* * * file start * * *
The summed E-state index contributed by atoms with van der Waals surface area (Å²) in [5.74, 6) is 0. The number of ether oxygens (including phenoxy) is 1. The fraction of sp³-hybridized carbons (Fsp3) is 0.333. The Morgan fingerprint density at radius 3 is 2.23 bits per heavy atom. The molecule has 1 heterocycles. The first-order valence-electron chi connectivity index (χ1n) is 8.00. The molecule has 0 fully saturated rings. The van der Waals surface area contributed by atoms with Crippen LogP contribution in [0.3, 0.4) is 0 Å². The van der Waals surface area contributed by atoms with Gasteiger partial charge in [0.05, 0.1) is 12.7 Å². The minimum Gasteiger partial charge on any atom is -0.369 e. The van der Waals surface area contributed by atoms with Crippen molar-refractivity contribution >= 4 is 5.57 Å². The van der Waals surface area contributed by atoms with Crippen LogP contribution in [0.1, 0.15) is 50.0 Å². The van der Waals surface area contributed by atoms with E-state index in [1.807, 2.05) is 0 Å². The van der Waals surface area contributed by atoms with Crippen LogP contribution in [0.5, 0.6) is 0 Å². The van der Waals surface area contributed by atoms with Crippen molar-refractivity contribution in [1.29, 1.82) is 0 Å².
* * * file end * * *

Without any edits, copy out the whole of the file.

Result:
The summed E-state index contributed by atoms with van der Waals surface area (Å²) in [5.74, 6) is 0. The number of ether oxygens (including phenoxy) is 1. The fraction of sp³-hybridized carbons (Fsp3) is 0.333. The Morgan fingerprint density at radius 3 is 2.23 bits per heavy atom. The molecule has 1 heterocycles. The first-order valence-electron chi connectivity index (χ1n) is 8.00. The molecule has 0 fully saturated rings. The van der Waals surface area contributed by atoms with Crippen LogP contribution in [0.3, 0.4) is 0 Å². The van der Waals surface area contributed by atoms with Gasteiger partial charge in [0.05, 0.1) is 12.7 Å². The minimum Gasteiger partial charge on any atom is -0.369 e. The van der Waals surface area contributed by atoms with Crippen molar-refractivity contribution >= 4 is 5.57 Å². The van der Waals surface area contributed by atoms with Crippen LogP contribution in [0.1, 0.15) is 50.0 Å². The van der Waals surface area contributed by atoms with E-state index in [1.807, 2.05) is 0 Å². The van der Waals surface area contributed by atoms with Crippen LogP contribution in [0.5, 0.6) is 0 Å². The van der Waals surface area contributed by atoms with Crippen molar-refractivity contribution in [1.29, 1.82) is 0 Å².